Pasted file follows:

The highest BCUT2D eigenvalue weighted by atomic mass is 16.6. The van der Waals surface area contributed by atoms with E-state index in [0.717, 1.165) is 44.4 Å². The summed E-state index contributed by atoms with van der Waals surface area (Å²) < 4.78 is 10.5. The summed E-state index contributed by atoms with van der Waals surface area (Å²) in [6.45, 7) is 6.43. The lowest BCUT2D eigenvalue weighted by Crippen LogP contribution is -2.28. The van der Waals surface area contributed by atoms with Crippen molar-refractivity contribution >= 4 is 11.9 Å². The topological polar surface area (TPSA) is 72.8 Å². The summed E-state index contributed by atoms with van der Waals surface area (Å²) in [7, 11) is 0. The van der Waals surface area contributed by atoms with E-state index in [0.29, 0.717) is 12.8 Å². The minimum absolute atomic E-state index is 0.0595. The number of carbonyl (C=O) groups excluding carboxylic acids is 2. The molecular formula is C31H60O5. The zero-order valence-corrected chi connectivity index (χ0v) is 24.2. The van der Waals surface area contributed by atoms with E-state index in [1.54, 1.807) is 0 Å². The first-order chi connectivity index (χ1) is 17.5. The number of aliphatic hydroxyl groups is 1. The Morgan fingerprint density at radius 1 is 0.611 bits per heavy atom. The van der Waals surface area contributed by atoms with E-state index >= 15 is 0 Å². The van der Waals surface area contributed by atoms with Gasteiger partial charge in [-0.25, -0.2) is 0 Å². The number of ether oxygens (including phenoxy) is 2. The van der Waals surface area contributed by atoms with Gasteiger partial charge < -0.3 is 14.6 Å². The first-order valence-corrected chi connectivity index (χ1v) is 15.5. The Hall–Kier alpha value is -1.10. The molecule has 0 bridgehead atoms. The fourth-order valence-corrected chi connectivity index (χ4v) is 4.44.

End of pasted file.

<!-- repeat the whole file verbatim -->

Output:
The highest BCUT2D eigenvalue weighted by atomic mass is 16.6. The van der Waals surface area contributed by atoms with E-state index in [0.717, 1.165) is 44.4 Å². The summed E-state index contributed by atoms with van der Waals surface area (Å²) < 4.78 is 10.5. The summed E-state index contributed by atoms with van der Waals surface area (Å²) in [6.45, 7) is 6.43. The lowest BCUT2D eigenvalue weighted by Crippen LogP contribution is -2.28. The van der Waals surface area contributed by atoms with Crippen molar-refractivity contribution >= 4 is 11.9 Å². The topological polar surface area (TPSA) is 72.8 Å². The summed E-state index contributed by atoms with van der Waals surface area (Å²) in [7, 11) is 0. The van der Waals surface area contributed by atoms with E-state index in [0.29, 0.717) is 12.8 Å². The minimum absolute atomic E-state index is 0.0595. The number of carbonyl (C=O) groups excluding carboxylic acids is 2. The molecular formula is C31H60O5. The zero-order valence-corrected chi connectivity index (χ0v) is 24.2. The van der Waals surface area contributed by atoms with E-state index in [1.54, 1.807) is 0 Å². The first-order chi connectivity index (χ1) is 17.5. The number of aliphatic hydroxyl groups is 1. The Morgan fingerprint density at radius 1 is 0.611 bits per heavy atom. The van der Waals surface area contributed by atoms with E-state index >= 15 is 0 Å². The van der Waals surface area contributed by atoms with Gasteiger partial charge in [-0.25, -0.2) is 0 Å². The number of ether oxygens (including phenoxy) is 2. The van der Waals surface area contributed by atoms with Gasteiger partial charge < -0.3 is 14.6 Å². The first-order valence-corrected chi connectivity index (χ1v) is 15.5. The Hall–Kier alpha value is -1.10. The molecule has 0 bridgehead atoms. The fourth-order valence-corrected chi connectivity index (χ4v) is 4.44.